Abstract: During the Vietnam War, the United States military declared war not just on Vietnamese peoples, but also on nature itself. Operation Ranch Hand served as the U.S. military’s answer to the Vietnamese Communist appropriation of the natural world into their war plans, as U.S. planes dumped nearly twenty million gallons of chemical herbicides on Vietnamese fields and forests. Examining and comparing the military and ecological effects of Ranch Hand, this essay assesses the military success of chemical defoliation by looking at military appraisals and early U.S. scientific studies of defoliated areas. Planners expected defoliation to provide a distinct military advantage and frequently made claims that they were trading trees for lives – environmental destruction ostensibly saved the lives of U.S. servicemen. Instead, defoliation’s military effects proved very ambiguous and the use of defoliants should be considered a failure in some ways. In trying to characterise defoliation as either a military success or failure, the essay also questions what it means for a piece of technology to succeed or fail and ultimately concludes that the answer to that question depends on the goals for its use, not the technology itself.

From the Introduction: “The trenches [of World War I] were part of a far longer and geographically dispersed environmental history of militarized environments in modern French history. In this book I trace the creation, maintenance, and contestation of these militarized environments from the establishment of France’s first large-scale and permanent army camp on the Champagne plains in 1857, to military environmentalism in the first decade of the twenty-first century.”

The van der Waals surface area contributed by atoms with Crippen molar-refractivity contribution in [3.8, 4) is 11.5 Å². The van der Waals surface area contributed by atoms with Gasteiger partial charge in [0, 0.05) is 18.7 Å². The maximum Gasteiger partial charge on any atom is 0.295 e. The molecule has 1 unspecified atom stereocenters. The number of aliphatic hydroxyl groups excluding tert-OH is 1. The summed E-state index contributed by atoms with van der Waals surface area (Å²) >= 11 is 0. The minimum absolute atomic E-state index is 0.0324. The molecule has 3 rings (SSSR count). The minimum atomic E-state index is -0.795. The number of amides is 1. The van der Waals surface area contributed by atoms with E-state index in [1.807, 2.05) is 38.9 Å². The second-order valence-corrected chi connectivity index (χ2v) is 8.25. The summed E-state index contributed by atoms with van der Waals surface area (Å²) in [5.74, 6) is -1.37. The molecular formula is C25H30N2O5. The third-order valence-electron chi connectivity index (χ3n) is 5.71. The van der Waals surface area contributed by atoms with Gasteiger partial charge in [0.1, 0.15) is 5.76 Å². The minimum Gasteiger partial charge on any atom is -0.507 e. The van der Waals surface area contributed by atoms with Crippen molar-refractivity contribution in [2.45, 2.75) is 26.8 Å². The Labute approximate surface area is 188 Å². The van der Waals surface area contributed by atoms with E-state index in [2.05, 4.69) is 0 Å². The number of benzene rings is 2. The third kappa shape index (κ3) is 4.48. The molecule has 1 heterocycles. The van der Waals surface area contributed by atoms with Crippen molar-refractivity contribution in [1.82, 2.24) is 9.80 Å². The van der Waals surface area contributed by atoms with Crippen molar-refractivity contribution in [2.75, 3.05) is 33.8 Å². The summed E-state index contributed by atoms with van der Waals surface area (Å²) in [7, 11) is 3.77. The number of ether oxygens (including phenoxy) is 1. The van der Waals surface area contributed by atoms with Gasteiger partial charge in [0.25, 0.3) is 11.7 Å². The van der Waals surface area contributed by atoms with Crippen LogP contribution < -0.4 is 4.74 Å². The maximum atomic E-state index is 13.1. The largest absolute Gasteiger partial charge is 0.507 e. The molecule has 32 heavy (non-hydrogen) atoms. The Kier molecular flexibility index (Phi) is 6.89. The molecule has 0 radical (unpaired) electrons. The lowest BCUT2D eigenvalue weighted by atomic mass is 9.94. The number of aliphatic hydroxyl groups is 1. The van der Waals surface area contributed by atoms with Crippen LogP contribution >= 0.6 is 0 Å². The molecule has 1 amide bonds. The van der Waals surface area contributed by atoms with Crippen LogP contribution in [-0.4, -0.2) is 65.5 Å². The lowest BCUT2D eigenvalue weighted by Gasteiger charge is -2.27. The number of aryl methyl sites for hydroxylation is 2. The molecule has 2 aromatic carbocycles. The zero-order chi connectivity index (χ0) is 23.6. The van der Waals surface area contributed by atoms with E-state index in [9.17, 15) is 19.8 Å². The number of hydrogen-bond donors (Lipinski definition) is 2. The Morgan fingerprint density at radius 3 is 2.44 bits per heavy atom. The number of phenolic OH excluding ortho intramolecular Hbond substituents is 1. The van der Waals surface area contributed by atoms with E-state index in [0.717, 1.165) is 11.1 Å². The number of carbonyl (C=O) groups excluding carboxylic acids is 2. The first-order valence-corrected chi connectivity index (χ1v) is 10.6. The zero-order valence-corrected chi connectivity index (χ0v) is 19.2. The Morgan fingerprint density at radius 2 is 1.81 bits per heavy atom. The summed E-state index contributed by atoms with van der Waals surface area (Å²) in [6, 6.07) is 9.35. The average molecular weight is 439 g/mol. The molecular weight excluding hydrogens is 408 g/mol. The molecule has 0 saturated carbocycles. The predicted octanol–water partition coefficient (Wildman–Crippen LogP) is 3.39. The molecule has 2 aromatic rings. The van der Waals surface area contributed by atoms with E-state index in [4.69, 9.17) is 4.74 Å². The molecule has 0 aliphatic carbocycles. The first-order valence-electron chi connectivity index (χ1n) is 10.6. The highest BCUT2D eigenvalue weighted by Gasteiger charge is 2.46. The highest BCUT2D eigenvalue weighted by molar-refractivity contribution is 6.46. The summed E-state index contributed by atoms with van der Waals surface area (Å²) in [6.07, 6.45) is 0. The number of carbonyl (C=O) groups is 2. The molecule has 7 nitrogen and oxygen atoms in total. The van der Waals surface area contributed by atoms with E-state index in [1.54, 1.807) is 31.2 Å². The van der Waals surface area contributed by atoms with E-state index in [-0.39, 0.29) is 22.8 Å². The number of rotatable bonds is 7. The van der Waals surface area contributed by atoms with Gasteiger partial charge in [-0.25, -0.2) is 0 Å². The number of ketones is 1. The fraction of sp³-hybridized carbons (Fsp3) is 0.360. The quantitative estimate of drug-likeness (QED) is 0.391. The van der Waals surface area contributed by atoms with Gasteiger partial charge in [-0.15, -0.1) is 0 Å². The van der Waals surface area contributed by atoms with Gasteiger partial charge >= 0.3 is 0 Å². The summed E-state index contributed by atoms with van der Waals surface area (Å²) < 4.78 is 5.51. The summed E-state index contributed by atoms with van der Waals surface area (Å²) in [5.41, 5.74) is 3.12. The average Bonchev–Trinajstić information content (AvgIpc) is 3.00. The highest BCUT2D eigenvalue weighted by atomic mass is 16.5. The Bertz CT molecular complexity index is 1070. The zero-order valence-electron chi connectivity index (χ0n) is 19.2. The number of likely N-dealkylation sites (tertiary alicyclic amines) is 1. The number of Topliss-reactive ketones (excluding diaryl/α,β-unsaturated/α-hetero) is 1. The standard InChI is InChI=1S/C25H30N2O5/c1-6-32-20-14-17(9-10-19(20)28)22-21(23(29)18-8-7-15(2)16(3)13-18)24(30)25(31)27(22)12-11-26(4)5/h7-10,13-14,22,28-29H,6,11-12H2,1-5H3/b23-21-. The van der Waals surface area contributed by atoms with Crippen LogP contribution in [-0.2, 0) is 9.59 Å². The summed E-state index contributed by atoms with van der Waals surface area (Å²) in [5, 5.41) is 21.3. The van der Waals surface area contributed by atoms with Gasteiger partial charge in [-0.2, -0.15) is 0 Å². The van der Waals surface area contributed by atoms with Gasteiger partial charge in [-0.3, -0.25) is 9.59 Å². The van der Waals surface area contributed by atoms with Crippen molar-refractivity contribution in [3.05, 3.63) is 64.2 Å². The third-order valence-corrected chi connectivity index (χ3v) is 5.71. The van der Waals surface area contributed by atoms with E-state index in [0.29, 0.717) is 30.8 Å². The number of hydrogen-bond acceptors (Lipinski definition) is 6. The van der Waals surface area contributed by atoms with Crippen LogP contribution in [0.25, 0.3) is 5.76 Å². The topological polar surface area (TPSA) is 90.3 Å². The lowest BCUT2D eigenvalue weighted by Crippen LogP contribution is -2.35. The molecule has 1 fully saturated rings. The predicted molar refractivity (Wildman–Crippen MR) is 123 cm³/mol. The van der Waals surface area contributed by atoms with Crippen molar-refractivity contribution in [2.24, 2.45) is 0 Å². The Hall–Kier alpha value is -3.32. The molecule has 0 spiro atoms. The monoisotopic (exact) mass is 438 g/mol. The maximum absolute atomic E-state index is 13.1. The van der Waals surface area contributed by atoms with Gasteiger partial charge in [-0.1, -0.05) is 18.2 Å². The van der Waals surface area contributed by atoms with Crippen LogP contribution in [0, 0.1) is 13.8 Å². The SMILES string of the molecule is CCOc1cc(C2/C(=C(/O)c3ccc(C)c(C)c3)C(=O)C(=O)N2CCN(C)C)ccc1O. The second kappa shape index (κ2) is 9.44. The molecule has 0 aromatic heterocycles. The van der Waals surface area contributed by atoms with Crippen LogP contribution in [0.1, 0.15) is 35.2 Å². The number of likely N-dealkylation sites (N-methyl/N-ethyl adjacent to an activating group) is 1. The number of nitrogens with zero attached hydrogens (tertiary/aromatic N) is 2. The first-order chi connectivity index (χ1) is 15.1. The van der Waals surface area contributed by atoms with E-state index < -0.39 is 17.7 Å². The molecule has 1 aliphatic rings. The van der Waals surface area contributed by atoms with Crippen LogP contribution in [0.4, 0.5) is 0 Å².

Kathryn Morse’s review in Environment and History, August 2014:

“Americans don’t like ruins; they rebuild, memorialize, and forget. Megan Kate Nelson’s cultural and environmental history of the ruins left by the Civil War argues persuasively that physical ruins – of cities, homes, forests and soldiers’ bodies – mattered deeply during and just after the Civil War, but that the disappearance of those ruins and bodies over time reveals much of the penchant within American culture to erase the most jarring physical evidence of violence from the nation’s public and visual landscape, and in some cases, from history itself. This creative, thoughtful, detailed work combines the history of a powerful idea – ruination – with stories of real physical places and compelling individual lives transformed by war.”

“Introduction: War and Natural Resources in History,” Simo Laakkonen and Richard Tucker

“Big Science and the Enchantment of Growth in Latin America,” Nicolás Cuvi

“The Vulnerability of Nations: Food Security in the Aftermath of World War II,” Jacob Darwin Hamblin

“World War II and the ‘Great Acceleration’ of North Atlantic Fisheries,” Paul Holm

“The Environmental Impacts of Japan’s Occupation of West Malaysia (1942-45) and Its Socio- Economic Implications,” Jeyamalar Kathirithamby-Wells.

Dr. Marianna Dudley’s book explores the environmental history of the British military through a comparative framework of five key sites in England and Wales. The military presence at these places, it is claimed, has protected them from more damaging land uses such as intensive agriculture, urban sprawl and industrial development. The book examines such claims and explores how and why the military has embraced nature conservation policies. The ‘greening’ of the MOD and ‘khaki conservation’ are critically examined in an historical context. The emergence of the training landscapes as protected spaces is contrasted with calls for greater access, and at times, public pressure for their release. The volume draws to attention the environmental impact of preparations for war, and brings sites of training to the fore alongside better known military landscapes like battlefields and conflict zones. Each chapter is based in a single site, giving prominence to local meanings and landscape character but allowing the overarching themes to connect throughout, tracing an environmental history of the UK Defence Estates that is firmly grounded in the British countryside.

Find more info on this book here.